The Lacrima grape's ancestry is still debated in the world of vine identification, but DNA profiling has suggested links with the Aleatico grape.

The grape has been rediscovered in the last few decades, even if the existence has been declared since the 12th century.  In fact, Federico Barbarossa (Holy Roman Emperor from 1155) was said to have become of fan of the wine after conquering the Castle of Morro d'Alba.  Despite its ancient heritage and distinctive style, Lacrima-based wines from Morro d'Alba could do little to compete with Italy's more famous wines, such as Chianti and Barolo, which both shot to popularity and prestige in the 20th century.  In fact, Lacrima di Morro d'Alba only gained official recognition in 1985 when it was granted its DOC title.  This long overdue recognition may well have saved the wine from extinction; prior to 1985, plantings of Lacrima vines amounted to just 2.5 acres!  But now they have expanded to over almost 100x that area.  


 During the 70's and 80's this grape was at risk of disappearing because the vines were replaced with more resistant and more productive varietals and often less qualitative.  This ancient varietal was recovered in a 25 acres old vineyard in Morro d'Alba and it was saved by a few producers who obtained the DOC in 1985.  Initially the must (freshly crushed grape juice that contains the skins, seeds, and sometimes stems) had been used for its aromatic qualities to cut other wines, but with time many wineries decided to work it in purity.  Today it is one of the most considered red wines of Marche and it's a great wine for food, especially for the regional Marche dishes.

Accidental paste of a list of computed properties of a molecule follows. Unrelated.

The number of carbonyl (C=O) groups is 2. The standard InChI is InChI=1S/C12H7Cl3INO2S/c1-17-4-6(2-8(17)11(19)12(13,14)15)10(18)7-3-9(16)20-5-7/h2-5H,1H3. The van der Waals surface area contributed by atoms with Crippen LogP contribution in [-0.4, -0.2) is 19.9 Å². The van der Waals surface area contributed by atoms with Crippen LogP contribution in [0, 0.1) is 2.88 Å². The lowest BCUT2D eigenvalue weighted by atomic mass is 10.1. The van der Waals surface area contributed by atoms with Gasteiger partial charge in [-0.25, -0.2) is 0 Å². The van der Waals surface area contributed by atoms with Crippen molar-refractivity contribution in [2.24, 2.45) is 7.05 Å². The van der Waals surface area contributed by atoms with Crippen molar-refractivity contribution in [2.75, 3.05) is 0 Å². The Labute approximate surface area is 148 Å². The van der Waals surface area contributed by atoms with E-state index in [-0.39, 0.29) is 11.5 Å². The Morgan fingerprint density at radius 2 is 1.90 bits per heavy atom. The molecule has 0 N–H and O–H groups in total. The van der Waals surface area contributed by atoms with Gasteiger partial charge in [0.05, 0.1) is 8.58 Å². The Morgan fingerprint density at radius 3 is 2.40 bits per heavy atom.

This DOC wine can be made in 3 different versions: base (pronounced BAH-zay), superiore (pronounced SOO-pair-ee-oh-ray) and passito (pronounced PAH-see-toe).

Today, most of the Lacrima di Morro wines, like "Dasempre", are fermented and aged in stainless steel, without the use the oak, to preserve the fresh aromas of the juice.

Ad alberello style trellising  

Photo by Custodi


Views from vineyards of Vicari

The DOC takes the name from the central town of the wine zone, Morro d'Alba, which is located around 6 miles from the coast, on the hills between Jesi and Senigallia.  Its origins go far back in time, the countryside was already populated during the Roman Empire.  The name wants to indicate the "morra" or boundary stone, "sull'alba" on the hill, that used to define the borders between the two medieval counties of Senigallia and Jesi.